CANEX 2023: British Council unleashing the potential of African fashion

The British Council’s Creative DNA programme is accelerating the growth of Africa’s fashion industry and connecting African designers with global markets. We spoke to the women behind the initiative and the designers sponsored by the programme at CANEX2023.

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Image : British Council / CANEX

This article is sponsored by British Council

The Creative Africa Nexus 2023, which took place at the Intra-Africa Trade Fair (IATF) in Cairo, offered visitors a unique opportunity to interact with some of the most creative minds on the continent today. CANEX 2023 was a celebration of Africa, its culture, writing, gastronomy, film and fashion. One of the areas that saw substantial foot traffic throughout the event was the British Council pavilion – which showcased fashion designers, supported by the organisation’s Creative DNA programme.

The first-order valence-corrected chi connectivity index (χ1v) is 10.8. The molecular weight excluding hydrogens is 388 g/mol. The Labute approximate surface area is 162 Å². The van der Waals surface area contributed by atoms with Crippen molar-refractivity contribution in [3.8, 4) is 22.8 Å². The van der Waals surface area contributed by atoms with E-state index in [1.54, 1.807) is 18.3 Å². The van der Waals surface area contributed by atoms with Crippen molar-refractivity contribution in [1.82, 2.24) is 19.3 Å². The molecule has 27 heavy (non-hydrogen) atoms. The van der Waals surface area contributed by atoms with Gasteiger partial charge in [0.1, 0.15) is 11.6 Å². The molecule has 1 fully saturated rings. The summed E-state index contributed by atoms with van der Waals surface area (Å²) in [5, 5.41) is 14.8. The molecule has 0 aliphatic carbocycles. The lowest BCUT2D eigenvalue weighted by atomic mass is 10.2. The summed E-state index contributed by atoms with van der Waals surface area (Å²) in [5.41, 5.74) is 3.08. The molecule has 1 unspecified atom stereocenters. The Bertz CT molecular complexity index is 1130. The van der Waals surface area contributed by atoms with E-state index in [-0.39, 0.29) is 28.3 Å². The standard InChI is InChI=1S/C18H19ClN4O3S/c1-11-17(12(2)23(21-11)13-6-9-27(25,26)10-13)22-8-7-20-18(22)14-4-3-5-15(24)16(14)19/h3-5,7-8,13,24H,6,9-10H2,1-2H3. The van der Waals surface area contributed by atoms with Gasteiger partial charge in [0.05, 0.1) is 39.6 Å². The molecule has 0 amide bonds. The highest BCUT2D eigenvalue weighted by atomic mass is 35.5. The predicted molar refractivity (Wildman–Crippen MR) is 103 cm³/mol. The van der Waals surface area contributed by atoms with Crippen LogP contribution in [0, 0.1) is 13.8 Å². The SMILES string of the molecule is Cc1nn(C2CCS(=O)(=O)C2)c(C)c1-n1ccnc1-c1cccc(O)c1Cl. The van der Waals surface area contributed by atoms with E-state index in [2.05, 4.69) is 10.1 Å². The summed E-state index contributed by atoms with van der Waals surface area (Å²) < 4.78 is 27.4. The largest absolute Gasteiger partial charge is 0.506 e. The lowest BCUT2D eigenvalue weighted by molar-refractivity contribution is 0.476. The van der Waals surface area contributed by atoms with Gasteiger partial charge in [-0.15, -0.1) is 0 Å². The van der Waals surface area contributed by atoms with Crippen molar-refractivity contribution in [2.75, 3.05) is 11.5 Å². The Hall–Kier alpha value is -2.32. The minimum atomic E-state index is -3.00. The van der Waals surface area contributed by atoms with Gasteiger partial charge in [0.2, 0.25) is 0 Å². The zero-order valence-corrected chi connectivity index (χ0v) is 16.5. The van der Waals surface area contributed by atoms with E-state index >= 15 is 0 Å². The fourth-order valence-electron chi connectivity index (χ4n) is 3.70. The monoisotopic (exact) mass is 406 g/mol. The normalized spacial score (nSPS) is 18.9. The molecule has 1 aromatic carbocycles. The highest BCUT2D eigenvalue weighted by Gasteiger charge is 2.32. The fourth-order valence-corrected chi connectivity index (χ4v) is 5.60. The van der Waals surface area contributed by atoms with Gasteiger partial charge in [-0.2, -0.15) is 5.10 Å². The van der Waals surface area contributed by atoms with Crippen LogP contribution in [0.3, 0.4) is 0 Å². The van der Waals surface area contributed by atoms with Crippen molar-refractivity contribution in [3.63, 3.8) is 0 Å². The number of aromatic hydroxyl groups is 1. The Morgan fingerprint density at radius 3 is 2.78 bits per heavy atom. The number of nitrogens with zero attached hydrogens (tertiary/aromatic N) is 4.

The African fashion scene is vibrant, diverse, and innovative. This is reflected in the rich cultural heritage and contemporary realities of the continent. From the colourful prints of West Africa to the elegant drapes of East Africa, from the bold patterns of North Africa to the minimalist chic of Southern Africa, African fashion designers are creating stunning pieces that appeal to local and global audiences alike.

However, despite an abundance of talent and creativity in the continent, African fashion designers face challenges transitioning from passion and art to creating a successful business. This is where the British Council’s Creative DNA programme comes in. This is a programme specifically designed to accelerate fashion businesses by nurturing designers’ skills, knowledge, and networks in Africa and the UK.

Following the success of the Creative DNA programme in Kenya – where three cohorts have been completed to date – it has since expanded to Ethiopia, Senegal, and Uganda. The programme is now set to launch in more countries across sub-Saharan Africa next year including Nigeria, South Africa, Zimbabwe, and Ghana, offering the opportunities presented by Creative DNA to more African fashion designers.

Achieving market access